As to Mayorkas’ stewardship of the department, Young added: “Pathetic.”

Republicans are livid about Mayorkas’ recent testimony on Capitol Hill that the
administration’s approach

is “working” as border flows hit daily highs. The GOP’s beef with him is long-standing: He
received zero

Republican supporters 10 years ago to become deputy secretary and
just six

GOP votes in 2021 in his confirmation to lead the department.

Many immigration policy advocates and former administration officials view Mayorkas as the administration’s scapegoat on the hot-button issue of immigration. He has the often thankless jobs of unveiling challenging policy announcements and defending the Biden administration’s record, even as immigration policy extends well beyond DHS.

“He’s carrying out the direction from the White House. I believe if he had freer reign, he would take different approaches,” said Sen. Susan Collins (R-Maine), who voted for Mayorkas in 2021. “I hope these bipartisan discussions will give him the tools that he desperately needs.”

Mayorkas
lawyered up

earlier this year to combat House GOP efforts to impeach him. Protesters even targeted his Washington home. But despite the pressure, a third person who’s worked closely with him — granted anonymity to speak candidly about the secretary — described him as a “good soldier” with a high tolerance for chaos.

While the White House seeks to protect Biden from the deluge of criticism surrounding the border, Mayorkas is occasionally taking heavy blowback from the left as well as Republicans.

“No man has done more to take on … one of the largest policy and political topics in this country than Secretary Mayorkas,” said Jason Houser, the former chief of staff at Immigration and Customs Enforcement under Biden. “The secretary has been out almost on an island.”

Still, some immigration advocates warn Mayorkas’ credibility may suffer if a deal comes together that is opposed by progressives and the Congressional Hispanic Caucus.

Mayorkas “would be forever tied to these policies that he had always previously marked as too extreme,” said one former Biden and Obama administration official, delivering that warning on condition of anonymity.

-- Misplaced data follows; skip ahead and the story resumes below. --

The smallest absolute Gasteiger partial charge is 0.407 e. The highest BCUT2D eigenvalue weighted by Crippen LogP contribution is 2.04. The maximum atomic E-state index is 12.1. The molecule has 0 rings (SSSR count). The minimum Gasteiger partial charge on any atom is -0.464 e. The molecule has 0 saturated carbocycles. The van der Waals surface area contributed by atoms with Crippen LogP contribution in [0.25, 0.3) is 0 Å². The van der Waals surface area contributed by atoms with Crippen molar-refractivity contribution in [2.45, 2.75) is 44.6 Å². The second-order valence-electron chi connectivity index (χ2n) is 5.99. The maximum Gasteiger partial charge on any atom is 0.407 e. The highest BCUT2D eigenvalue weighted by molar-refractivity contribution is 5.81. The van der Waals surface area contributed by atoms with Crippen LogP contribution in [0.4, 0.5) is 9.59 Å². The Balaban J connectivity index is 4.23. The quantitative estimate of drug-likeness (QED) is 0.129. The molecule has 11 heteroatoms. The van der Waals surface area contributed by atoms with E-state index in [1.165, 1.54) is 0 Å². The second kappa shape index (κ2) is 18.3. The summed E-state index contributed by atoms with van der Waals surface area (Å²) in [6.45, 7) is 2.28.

He is publicly pleading for more border funding, telling lawmakers the $13.6 billion included in the president’s national security funding request would help “tremendously” with border enforcement by providing money for additional personnel and technology. He’s said that he’s open to border policy changes but pushes for broader immigration reform instead of smaller-scale policies.

“We fully endorse the need for policy changes, not in piecemeal form, but in a comprehensive form,” Mayorkas told lawmakers on the Senate Appropriations Committee last month.

Yet the administration now finds itself forced to consider such piecemeal proposals. Republicans hemmed in Biden’s $106 billion foreign aid request until Democrats made concessions on the border. There’s little talk of comprehensive overhauls lately and no hint of any legalization of undocumented immigrants.

And until Biden gives more forceful direction to Democrats, Republicans don’t see the border talks concluding with them cutting a deal with Mayorkas, anyway.

“I’m told that he’s trying to help. He’s very knowledgeable. But he doesn’t have any authority,” said Sen. John Kennedy (R-La.). “We’re not going to reach any kind of agreement until the president tells us what, if anything, he’s willing to do to secure the border.”

Jordain Carney contributed to this report.

Source:Politico